Former NS mill to become forestry innovation centre
December 13, 2012
By Government of Nova Scotia
December 13, 2012, Halifax, NS - Thousands of people working in Nova Scotia's forestry industry will benefit from a new centre for cleaner energy, bioenergy and forestry innovation that will help the province's forestry industry thrive in the future.
Premier Darrell Dexter was in Brooklyn, Queens Co., announced the province will partner with Innovacorp, Emera and CelluFuel to transform the former Bowater Mersey mill into a centre that will drive new opportunities through innovation.
"The former Bowater mill could be left to sit empty, with the equipment gathering dust," said Premier Dexter. "I know there is plenty of life left in this mill, plenty of opportunity to develop new products not yet imagined, and to test and demonstrate technologies that will help bring those products to new and existing markets.
"This centre will breathe new life and innovation into Nova Scotia's changing forestry industry, and create opportunities for the good jobs Nova Scotia families rely on."
The centre will offer companies a research, development and demonstration site, and provide support for businesses of all sizes to make the most of the province's forestry resources.
Innovacorp will provide advice and planning support, and use up to $500,000 in provincial funding to cover start-up costs such as developing a business plan, establishing key partnerships for research and technology development, and identifying partnership opportunities for public and private funding. Nova Scotia Lands, a Crown corporation, will oversee the industrial site.
"We know firsthand at Innovacorp that there's vibrant innovation and entrepreneurship happening all across Nova Scotia," said Innovacorp interim CEO Jacquelyn Thayer Scott. "We are delighted to assist the new centre in accelerating the commercial development and business growth of the technology companies that will call it home."
Emera has signed on as the centre's first tenant, with a commitment to invest at least $1 million over the next five years. This follows an announcement earlier this week that Emera will purchase Brooklyn Power from the province.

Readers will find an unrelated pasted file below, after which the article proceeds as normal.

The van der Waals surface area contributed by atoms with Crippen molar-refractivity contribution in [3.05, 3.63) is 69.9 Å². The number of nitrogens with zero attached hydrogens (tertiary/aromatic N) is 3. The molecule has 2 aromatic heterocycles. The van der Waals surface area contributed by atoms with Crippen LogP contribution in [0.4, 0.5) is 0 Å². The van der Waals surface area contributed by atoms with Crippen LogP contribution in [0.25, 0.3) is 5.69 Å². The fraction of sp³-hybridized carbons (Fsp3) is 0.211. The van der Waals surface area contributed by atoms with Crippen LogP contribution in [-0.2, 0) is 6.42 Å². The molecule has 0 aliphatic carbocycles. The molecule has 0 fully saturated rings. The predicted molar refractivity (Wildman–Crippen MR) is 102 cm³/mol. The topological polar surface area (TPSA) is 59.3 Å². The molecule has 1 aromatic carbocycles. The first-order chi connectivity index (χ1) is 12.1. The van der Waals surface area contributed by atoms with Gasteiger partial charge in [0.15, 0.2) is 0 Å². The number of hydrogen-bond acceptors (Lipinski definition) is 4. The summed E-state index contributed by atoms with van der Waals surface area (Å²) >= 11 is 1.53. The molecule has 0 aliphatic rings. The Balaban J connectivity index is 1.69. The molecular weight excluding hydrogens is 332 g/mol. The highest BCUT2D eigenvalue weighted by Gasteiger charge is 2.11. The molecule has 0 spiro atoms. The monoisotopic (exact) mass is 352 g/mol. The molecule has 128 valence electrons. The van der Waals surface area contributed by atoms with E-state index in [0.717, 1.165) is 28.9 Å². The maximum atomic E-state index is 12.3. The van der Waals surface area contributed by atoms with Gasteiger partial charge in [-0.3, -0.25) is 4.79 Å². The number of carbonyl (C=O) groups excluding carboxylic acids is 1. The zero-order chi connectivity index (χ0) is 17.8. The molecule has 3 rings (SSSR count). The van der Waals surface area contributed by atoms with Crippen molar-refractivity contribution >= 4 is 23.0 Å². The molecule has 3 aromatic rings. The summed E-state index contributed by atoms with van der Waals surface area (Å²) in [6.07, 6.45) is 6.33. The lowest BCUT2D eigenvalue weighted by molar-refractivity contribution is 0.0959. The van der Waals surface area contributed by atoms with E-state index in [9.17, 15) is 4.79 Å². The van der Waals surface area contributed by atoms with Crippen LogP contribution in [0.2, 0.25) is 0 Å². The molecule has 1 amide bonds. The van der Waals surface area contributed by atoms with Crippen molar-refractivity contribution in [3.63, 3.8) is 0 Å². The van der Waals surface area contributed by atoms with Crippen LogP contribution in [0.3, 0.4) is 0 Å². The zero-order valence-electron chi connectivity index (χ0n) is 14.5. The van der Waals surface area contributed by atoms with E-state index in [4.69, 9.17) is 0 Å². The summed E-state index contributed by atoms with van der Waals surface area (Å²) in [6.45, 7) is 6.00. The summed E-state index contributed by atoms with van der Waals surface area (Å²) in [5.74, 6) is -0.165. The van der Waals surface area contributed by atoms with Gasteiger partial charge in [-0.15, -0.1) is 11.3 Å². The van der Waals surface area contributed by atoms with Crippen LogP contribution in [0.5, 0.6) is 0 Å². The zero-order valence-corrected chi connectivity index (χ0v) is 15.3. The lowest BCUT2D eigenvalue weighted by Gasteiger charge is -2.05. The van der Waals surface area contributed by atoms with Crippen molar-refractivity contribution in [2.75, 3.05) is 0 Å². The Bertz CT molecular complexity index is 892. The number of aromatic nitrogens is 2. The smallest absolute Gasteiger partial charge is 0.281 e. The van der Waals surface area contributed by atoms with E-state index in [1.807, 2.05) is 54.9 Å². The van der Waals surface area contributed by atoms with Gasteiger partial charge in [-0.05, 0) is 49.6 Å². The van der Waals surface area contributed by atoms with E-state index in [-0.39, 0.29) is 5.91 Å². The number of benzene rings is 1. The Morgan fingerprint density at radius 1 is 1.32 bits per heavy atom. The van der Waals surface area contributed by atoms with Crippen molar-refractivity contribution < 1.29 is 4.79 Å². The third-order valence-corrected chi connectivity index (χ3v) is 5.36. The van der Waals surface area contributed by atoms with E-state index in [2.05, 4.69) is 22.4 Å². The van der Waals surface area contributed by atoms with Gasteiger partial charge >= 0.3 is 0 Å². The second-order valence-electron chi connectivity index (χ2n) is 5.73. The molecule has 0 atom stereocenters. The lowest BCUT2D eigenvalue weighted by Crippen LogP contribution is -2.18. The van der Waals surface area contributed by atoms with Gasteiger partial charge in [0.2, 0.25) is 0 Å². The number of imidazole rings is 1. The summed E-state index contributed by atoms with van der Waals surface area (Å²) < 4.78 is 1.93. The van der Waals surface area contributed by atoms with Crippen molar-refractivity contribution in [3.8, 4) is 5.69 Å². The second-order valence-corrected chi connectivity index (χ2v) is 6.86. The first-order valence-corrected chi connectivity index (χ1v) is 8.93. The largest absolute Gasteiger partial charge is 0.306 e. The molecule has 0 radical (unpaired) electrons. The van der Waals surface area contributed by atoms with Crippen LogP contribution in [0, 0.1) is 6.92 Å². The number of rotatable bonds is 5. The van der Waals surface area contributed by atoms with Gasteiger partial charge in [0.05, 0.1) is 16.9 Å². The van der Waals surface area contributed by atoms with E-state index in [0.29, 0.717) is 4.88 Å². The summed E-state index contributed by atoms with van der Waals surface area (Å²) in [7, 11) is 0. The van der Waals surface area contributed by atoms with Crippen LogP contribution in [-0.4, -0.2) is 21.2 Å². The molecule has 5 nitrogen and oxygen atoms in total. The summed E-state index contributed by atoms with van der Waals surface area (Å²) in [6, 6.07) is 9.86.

"Emera has a long history of investing in Queens County and we are pleased to be able to sign on today as the first tenant in this new facility," said Emera president and CEO Chris Huskilson. "The centre will provide the opportunity for Emera to invest in research and development and find innovative ways for the Acadian Forest to continue to play a role in the Nova Scotia economy and in our clean, renewable energy future."
CelluFuel, a Nova Scotia company focused on commercializing renewable fuels in Eastern Canada and the United States, will also use the centre. The province is adding to a $500,000 private-sector investment in CelluFuel with $500,000 to help the company deploy technology to turn Nova Scotia woody biomass into renewable diesel fuel.
"We are excited about the creation of this new centre at the former Bowater Mill site and the economic development opportunities that it will enable," said CelluFuel president Chris Hooper. "Having a platform such as this in Nova Scotia is a critical component in the commercial development of clean and renewable energy companies such as ours."
The clean and renewable energy sector is growing rapidly. The United States will need 22 billion gallons of biofuels in 10 years, up from four million today, and 30 of the Fortune 100 companies invest in bioenergy and bio-based products.
Region of Queens Municipality Mayor Christopher Clarke welcomed the news, noting the centre's potential to support innovation locally and beyond.
"I would like to thank the province for this bold step forward. It's great to see the Bowater lands being put to productive use," said Mayor Clarke. "We are excited to see Emera as the owner of Brooklyn Power. It will ensure its future and the region of Queens has a long, strong relationship with Emera and Nova Scotia Power. Developing an innovation centre at the mill site is a farsighted and courageous move, and one which we support."
Work to set up the new centre will begin immediately.
"Nova Scotia's forestry industry is changing, and we have to change with it," said Natural Resources Minister Charlie Parker. "Our forests are a renewable resource, one that can be with us for generations. Innovation and research will play a big part, and this centre, and our partners, will be instrumental in that."
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